Yesterday was the 65th anniversary of the U.S. atomic bombing of Hiroshima, one of President Harry Truman's two acts of butchery against Japan in August 1945. There isn't much to be said about those unspeakable atrocities that hasn't been said many times before. The U.S. government never needed atomic bombs to commit mass murder. Its "conventional" weapons have been potent enough. (See the firebombing of Tokyo.) But considering how the "leaders" saw The Bomb, its two uses against Japan stand out as especially heinous acts. The U.S. government may not have used atomic weapons since 1945, but it has not yet given up mass murder as a political/military tactic. Presidential candidates are still expected to say that, with respect to nuclear weapons, "no options are off the table."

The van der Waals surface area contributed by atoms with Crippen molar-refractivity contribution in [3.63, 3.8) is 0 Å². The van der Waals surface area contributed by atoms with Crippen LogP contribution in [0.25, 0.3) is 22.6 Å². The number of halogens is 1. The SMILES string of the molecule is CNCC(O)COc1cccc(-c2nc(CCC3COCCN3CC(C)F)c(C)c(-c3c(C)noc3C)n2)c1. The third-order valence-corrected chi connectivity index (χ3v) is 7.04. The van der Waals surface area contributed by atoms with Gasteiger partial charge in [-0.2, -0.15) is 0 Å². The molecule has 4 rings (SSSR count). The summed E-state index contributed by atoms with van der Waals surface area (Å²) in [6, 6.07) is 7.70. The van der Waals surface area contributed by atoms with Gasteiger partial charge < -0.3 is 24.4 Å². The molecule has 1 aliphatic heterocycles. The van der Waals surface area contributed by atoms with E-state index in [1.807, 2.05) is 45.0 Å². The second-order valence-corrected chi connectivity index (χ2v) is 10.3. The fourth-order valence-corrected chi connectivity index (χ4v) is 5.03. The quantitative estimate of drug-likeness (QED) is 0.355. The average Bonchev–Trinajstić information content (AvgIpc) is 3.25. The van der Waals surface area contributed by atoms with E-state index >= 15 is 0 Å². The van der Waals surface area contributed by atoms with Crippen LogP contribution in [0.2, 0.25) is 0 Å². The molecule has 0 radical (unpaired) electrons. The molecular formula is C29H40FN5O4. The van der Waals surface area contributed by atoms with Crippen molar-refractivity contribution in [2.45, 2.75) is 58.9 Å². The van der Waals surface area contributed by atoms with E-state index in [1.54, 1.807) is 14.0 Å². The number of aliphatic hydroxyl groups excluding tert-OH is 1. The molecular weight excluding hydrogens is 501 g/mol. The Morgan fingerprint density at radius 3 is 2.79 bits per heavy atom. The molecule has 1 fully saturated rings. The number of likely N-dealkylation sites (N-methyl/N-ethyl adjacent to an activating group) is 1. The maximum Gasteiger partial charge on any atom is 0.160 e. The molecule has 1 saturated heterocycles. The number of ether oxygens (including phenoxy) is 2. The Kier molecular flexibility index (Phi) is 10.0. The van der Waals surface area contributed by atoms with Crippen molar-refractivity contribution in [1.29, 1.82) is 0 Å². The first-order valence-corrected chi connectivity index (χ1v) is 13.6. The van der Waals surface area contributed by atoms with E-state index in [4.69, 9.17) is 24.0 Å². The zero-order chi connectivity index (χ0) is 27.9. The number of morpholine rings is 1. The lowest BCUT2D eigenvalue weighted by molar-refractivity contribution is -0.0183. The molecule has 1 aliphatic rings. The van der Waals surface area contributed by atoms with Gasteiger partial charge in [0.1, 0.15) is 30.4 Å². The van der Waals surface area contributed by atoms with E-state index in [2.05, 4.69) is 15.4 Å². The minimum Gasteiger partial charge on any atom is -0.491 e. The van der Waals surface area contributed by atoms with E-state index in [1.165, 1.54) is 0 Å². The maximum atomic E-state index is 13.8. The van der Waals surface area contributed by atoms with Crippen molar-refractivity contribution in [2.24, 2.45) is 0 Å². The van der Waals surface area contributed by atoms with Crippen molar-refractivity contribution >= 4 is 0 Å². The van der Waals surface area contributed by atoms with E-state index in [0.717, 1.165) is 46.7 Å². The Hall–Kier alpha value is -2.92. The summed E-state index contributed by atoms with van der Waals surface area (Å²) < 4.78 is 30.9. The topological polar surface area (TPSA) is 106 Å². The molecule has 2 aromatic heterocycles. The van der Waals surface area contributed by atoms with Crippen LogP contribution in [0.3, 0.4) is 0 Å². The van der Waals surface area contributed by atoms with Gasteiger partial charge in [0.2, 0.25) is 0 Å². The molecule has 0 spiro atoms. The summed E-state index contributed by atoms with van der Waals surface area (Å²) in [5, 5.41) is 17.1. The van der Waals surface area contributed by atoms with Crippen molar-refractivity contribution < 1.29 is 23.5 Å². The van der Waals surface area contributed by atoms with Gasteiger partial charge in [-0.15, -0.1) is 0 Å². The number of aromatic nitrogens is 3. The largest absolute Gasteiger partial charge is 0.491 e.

The anniversary of the Nagaski bombing is Monday.
Mario Rizzo has pointed out that Americans were upset by the murder of 3,000 people on 9/11 yet seem not to be bothered that "their" government murdered hundreds of thousands of Japanese civilians in a few days.
Rad Geek People's Daily has a poignant post here. Rad says: "As far as I am aware, the atomic bombing of the Hiroshima city center, which deliberately targeted a civilian center and killed over half of the people living in the city, remains the deadliest act of terrorism in the history of the world."
Finally, if you read nothing else on this subject, read Ralph Raico's article here.
[This post appeared previously. It has been amended.]